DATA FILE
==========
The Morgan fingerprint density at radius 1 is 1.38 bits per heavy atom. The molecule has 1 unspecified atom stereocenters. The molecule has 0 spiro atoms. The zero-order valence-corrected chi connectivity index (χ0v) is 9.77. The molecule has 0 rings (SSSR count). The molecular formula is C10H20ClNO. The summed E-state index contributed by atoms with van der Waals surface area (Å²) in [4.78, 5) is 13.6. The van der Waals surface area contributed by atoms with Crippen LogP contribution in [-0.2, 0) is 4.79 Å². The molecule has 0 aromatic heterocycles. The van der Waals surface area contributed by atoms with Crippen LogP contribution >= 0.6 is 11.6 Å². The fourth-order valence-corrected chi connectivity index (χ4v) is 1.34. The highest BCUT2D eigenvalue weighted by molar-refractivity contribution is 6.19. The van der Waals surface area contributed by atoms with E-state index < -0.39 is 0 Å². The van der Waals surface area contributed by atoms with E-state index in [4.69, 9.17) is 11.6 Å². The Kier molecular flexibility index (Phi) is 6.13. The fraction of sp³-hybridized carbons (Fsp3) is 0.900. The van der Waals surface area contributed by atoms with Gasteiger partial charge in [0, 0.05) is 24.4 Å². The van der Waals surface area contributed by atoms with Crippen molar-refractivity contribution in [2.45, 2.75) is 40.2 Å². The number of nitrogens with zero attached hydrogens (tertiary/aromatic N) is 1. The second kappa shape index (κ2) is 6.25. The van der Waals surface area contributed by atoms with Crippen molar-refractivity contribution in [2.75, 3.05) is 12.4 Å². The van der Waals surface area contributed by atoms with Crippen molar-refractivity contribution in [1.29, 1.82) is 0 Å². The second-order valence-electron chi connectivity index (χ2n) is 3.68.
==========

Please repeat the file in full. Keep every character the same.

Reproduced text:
The Morgan fingerprint density at radius 1 is 1.38 bits per heavy atom. The molecule has 1 unspecified atom stereocenters. The molecule has 0 spiro atoms. The zero-order valence-corrected chi connectivity index (χ0v) is 9.77. The molecule has 0 rings (SSSR count). The molecular formula is C10H20ClNO. The summed E-state index contributed by atoms with van der Waals surface area (Å²) in [4.78, 5) is 13.6. The van der Waals surface area contributed by atoms with Crippen LogP contribution in [-0.2, 0) is 4.79 Å². The molecule has 0 aromatic heterocycles. The van der Waals surface area contributed by atoms with Crippen LogP contribution >= 0.6 is 11.6 Å². The fourth-order valence-corrected chi connectivity index (χ4v) is 1.34. The highest BCUT2D eigenvalue weighted by molar-refractivity contribution is 6.19. The van der Waals surface area contributed by atoms with E-state index < -0.39 is 0 Å². The van der Waals surface area contributed by atoms with E-state index in [4.69, 9.17) is 11.6 Å². The Kier molecular flexibility index (Phi) is 6.13. The fraction of sp³-hybridized carbons (Fsp3) is 0.900. The van der Waals surface area contributed by atoms with Gasteiger partial charge in [0, 0.05) is 24.4 Å². The van der Waals surface area contributed by atoms with Crippen molar-refractivity contribution in [2.45, 2.75) is 40.2 Å². The number of nitrogens with zero attached hydrogens (tertiary/aromatic N) is 1. The second kappa shape index (κ2) is 6.25. The van der Waals surface area contributed by atoms with Crippen molar-refractivity contribution in [2.75, 3.05) is 12.4 Å². The van der Waals surface area contributed by atoms with Crippen molar-refractivity contribution in [1.29, 1.82) is 0 Å². The second-order valence-electron chi connectivity index (χ2n) is 3.68.